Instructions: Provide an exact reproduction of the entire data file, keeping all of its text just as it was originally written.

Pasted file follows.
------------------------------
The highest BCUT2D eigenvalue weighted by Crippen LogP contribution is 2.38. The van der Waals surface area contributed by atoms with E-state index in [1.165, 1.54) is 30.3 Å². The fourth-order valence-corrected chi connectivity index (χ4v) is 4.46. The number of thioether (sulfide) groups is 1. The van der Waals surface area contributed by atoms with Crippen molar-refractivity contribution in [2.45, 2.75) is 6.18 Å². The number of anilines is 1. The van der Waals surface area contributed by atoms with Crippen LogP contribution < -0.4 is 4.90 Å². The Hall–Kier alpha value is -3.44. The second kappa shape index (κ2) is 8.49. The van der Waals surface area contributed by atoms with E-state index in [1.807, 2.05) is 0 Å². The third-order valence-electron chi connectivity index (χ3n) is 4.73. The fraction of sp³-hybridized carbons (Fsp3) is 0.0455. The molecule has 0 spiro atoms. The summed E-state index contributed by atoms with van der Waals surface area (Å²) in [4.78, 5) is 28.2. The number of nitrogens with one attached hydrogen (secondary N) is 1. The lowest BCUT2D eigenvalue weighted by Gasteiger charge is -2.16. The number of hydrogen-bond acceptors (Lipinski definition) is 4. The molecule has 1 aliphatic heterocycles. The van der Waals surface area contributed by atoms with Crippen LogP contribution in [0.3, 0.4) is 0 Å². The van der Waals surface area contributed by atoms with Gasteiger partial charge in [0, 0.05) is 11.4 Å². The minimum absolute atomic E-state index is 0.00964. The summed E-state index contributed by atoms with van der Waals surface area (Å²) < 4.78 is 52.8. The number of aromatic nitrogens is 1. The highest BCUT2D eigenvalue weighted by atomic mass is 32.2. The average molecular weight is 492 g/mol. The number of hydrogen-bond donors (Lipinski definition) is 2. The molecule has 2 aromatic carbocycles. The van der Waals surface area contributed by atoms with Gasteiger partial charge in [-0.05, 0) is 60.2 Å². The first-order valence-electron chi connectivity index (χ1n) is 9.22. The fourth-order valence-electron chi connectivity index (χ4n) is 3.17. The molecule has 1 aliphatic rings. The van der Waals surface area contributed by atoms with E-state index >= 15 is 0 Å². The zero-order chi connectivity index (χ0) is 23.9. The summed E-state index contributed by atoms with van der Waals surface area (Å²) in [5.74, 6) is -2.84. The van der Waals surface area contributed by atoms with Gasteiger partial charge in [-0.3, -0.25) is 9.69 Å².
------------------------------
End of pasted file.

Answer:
The highest BCUT2D eigenvalue weighted by Crippen LogP contribution is 2.38. The van der Waals surface area contributed by atoms with E-state index in [1.165, 1.54) is 30.3 Å². The fourth-order valence-corrected chi connectivity index (χ4v) is 4.46. The number of thioether (sulfide) groups is 1. The van der Waals surface area contributed by atoms with Crippen molar-refractivity contribution in [2.45, 2.75) is 6.18 Å². The number of anilines is 1. The van der Waals surface area contributed by atoms with Crippen LogP contribution < -0.4 is 4.90 Å². The Hall–Kier alpha value is -3.44. The second kappa shape index (κ2) is 8.49. The van der Waals surface area contributed by atoms with E-state index in [1.807, 2.05) is 0 Å². The third-order valence-electron chi connectivity index (χ3n) is 4.73. The fraction of sp³-hybridized carbons (Fsp3) is 0.0455. The molecule has 0 spiro atoms. The summed E-state index contributed by atoms with van der Waals surface area (Å²) in [4.78, 5) is 28.2. The number of nitrogens with one attached hydrogen (secondary N) is 1. The lowest BCUT2D eigenvalue weighted by Gasteiger charge is -2.16. The number of hydrogen-bond acceptors (Lipinski definition) is 4. The molecule has 1 aliphatic heterocycles. The van der Waals surface area contributed by atoms with Crippen LogP contribution in [0.3, 0.4) is 0 Å². The van der Waals surface area contributed by atoms with Gasteiger partial charge in [0, 0.05) is 11.4 Å². The minimum absolute atomic E-state index is 0.00964. The summed E-state index contributed by atoms with van der Waals surface area (Å²) < 4.78 is 52.8. The number of aromatic nitrogens is 1. The highest BCUT2D eigenvalue weighted by atomic mass is 32.2. The average molecular weight is 492 g/mol. The number of hydrogen-bond donors (Lipinski definition) is 2. The molecule has 2 aromatic carbocycles. The van der Waals surface area contributed by atoms with Gasteiger partial charge in [-0.05, 0) is 60.2 Å². The first-order valence-electron chi connectivity index (χ1n) is 9.22. The fourth-order valence-electron chi connectivity index (χ4n) is 3.17. The molecule has 1 aliphatic rings. The van der Waals surface area contributed by atoms with E-state index >= 15 is 0 Å². The zero-order chi connectivity index (χ0) is 23.9. The summed E-state index contributed by atoms with van der Waals surface area (Å²) in [5.74, 6) is -2.84. The van der Waals surface area contributed by atoms with Gasteiger partial charge in [-0.3, -0.25) is 9.69 Å².